OKLAHOMA – The Oklahoma Death Penalty Review Commission recommended a moratorium on the death penalty in Oklahoma on Tuesday, extending an existing moratorium.
Members of the Oklahoma Death Penalty Review Commission made the decision unanimously. The panel released its final, 300-plus page report Tuesday.
Former Democratic Gov. Brad Henry co-chaired the group. He said the volume and seriousness of flaws with the state’s system still needs reform before it can carry out the death penalty.
Th extension is one of more than 40 recommendations announced by the bipartisan group that has spent a year and a half reviewing every part of the capital punishment process, from arrest to execution.
The review began after the 2014 botched execution of Clayton Lockett.
Having been sentenced to death for the 1999 shooting of Stephanie Nieman, Lockett was scheduled to die by a three-drug lethal injection cocktail on April 29, 2014, at the Oklahoma State Penitentiary in McAlester.
Thirty-three minutes after the administration of the first drug began, the execution was halted.
“The doctor checked the IV and reported the blood vein had collapsed, and the drugs had either absorbed into tissue, leaked out or both,” according to a previously released timeline.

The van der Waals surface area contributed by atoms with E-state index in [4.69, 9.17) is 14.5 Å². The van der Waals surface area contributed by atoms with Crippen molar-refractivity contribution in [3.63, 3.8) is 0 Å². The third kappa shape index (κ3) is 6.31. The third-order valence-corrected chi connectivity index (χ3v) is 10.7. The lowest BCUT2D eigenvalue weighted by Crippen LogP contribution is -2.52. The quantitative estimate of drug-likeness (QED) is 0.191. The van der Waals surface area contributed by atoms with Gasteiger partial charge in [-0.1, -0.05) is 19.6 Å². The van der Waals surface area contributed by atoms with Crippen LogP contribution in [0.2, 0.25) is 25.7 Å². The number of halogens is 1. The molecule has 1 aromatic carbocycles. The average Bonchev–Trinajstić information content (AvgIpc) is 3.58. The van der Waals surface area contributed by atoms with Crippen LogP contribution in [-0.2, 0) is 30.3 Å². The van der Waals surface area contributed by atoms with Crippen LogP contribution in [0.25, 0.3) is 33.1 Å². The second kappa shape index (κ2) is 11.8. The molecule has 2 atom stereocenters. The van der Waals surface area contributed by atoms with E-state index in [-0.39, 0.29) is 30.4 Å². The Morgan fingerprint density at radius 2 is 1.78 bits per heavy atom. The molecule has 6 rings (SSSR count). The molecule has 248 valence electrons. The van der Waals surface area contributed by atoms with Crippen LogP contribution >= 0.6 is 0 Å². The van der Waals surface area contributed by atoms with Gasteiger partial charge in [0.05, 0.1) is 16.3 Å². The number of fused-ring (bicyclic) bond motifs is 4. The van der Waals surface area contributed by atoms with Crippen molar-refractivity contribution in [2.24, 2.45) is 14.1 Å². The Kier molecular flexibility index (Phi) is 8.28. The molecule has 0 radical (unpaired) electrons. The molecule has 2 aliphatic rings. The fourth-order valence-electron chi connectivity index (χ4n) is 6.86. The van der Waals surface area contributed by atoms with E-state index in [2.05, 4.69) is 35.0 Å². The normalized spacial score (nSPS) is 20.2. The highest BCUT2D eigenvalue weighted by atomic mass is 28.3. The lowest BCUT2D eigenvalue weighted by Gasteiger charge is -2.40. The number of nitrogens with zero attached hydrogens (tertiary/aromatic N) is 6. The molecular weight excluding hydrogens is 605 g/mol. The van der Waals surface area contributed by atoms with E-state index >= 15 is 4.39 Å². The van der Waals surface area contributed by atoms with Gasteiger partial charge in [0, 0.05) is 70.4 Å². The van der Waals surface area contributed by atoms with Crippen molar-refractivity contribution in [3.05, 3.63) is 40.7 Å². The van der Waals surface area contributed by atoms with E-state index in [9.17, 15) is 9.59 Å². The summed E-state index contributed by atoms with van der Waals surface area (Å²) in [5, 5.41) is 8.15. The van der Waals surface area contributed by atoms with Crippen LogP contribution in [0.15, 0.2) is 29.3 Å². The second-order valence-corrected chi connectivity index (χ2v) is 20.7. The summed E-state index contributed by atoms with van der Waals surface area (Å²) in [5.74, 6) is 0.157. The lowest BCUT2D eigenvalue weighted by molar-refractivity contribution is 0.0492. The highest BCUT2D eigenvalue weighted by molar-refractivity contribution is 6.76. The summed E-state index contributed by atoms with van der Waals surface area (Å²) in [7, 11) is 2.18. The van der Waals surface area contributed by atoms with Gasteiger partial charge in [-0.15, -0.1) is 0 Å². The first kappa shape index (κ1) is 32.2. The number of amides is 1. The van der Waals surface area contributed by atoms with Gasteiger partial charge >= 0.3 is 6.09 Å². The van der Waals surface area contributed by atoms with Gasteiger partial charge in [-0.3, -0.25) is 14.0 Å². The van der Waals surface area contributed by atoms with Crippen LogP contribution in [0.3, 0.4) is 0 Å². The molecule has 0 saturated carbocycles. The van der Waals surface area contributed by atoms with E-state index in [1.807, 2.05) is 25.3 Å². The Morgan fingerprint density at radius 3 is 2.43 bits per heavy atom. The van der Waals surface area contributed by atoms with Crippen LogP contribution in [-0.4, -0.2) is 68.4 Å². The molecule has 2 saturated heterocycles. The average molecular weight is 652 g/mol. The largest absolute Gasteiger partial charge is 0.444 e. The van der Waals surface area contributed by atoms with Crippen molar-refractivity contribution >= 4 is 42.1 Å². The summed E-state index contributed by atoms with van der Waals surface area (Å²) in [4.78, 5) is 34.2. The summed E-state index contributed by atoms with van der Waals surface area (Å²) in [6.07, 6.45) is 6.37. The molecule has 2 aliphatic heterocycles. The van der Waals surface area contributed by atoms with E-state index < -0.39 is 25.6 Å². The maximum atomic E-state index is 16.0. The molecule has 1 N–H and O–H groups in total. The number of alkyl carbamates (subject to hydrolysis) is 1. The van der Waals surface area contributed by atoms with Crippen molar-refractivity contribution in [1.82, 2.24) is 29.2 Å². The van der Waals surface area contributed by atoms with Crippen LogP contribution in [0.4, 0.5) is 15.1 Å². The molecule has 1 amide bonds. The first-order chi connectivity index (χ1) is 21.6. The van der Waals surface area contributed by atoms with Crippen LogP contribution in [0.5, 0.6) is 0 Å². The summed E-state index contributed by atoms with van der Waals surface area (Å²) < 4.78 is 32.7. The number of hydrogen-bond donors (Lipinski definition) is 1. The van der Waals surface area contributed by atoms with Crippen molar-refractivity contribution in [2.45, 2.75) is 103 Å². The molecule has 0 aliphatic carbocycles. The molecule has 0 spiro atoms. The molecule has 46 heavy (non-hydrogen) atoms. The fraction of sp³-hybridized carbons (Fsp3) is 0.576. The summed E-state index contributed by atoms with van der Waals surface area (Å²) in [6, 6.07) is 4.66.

Lockett died of a heart attack 43 minutes after the execution began.
In September 2015, Governor Mary Fallin halted the execution of Richard Glossip with an eleventh hour stay.
There was a drug mix-up at the Department of Corrections, and it wasn’t the first time.
An autopsy revealed Charles Warner was put to death with a drug that’s not in our state protocol.
A scathing 106 page grand jury report revealed a series of mistakes from the governor’s office to the state pen.
Except for Texas, Oklahoma executes more inmates than any other state.
But for two years, those executions have been on hold, and 47 offenders are just sitting on death row.
This is a developing story. KFOR’s Abby Broyles will more information on the Oklahoma Death Penalty Review Commission’s report tonight.